By 1988, the Shamen were joined by synth-player Will Sin, born in Glasgow, Scotland, and the band’s direction began to change radically. Angus and Sin, who had met working at a psychiatric ward, moved to London, England where they were seduced by the energy of the city’s culture of underground dance parties, or raves. In the beat-driven electronic music of acid house, Angus saw the next step in his journey. “I could recognize the psychedelic aspects of the music immediately, but it was immediately danceable,” he recalled to Bob Gourley of the online magazine Chaos Control. “And the reports I was hearing about the parties, the multi-media events very like what I imagine events were like in the 60’s in terms of massive light shows with strobes and oils and lots of people enjoying the company of one another in a psychedelically enhanced atmosphere of love.”
Stripped down to a duo, Angus and Sin began to remodel the Shamen in light of acid house, resulting in the EP “What’s Going Down?” and their second album In Gorbachev We Trust, a record which fused high-energy rhythms with trenchant comments on global politcs. Perhaps more importantly, the group dived into dance culture, launching their own series of concerts/parties under the name of Synergy in 1989. The Shamen’s live presentation began to blur the boundaries between rock gigs and warehouse parties, for as Will Sin explained in an online profile, “we [were] trying to create our own context for best presenting what we do.” It was also around this time that the duo met “Evil” Eddie Richards, an ex-milk deliverer, DJ, and rapper who soon joined the Shamen under the name Mr. C.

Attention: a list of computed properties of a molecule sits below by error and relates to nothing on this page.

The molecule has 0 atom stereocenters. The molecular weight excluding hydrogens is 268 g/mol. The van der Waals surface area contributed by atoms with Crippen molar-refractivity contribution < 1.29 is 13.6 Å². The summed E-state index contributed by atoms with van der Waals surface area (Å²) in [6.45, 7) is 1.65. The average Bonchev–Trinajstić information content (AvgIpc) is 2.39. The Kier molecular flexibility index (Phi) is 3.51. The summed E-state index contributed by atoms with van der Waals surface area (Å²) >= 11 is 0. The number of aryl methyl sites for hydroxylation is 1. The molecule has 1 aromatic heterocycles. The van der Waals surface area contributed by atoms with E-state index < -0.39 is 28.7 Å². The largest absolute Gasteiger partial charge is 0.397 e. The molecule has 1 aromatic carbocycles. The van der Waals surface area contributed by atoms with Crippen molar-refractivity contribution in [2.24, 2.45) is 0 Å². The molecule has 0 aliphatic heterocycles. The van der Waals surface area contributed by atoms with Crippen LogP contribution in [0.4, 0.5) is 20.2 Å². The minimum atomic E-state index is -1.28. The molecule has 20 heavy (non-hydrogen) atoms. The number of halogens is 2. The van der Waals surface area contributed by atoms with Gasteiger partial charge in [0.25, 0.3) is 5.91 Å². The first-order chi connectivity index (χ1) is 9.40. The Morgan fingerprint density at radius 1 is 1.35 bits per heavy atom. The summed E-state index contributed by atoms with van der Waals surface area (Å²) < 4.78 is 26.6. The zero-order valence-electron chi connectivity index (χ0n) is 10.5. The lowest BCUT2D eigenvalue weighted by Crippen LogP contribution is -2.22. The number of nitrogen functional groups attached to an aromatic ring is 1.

After several months of consideration, the Shamen joined the roster at the One Little Indian label, a label known for its groundbreaking pop groups such as the Sugarcubes and No-man. In the spring of 1990, the Shamen made their label debut with the single “Pro>Gen,” which was also the first recording made with Mr. C supplying vocals. Although upon its first release, “Pro>Gen” only skimmed the surface of the Top 40, but the Shamen had decidedly veered towards making chart-oriented singles. En-Tact, the Shamen’s first bona fide techno album, was released in the fall of 1990, selling over 100, 000 copies and garnering solid critical reviews.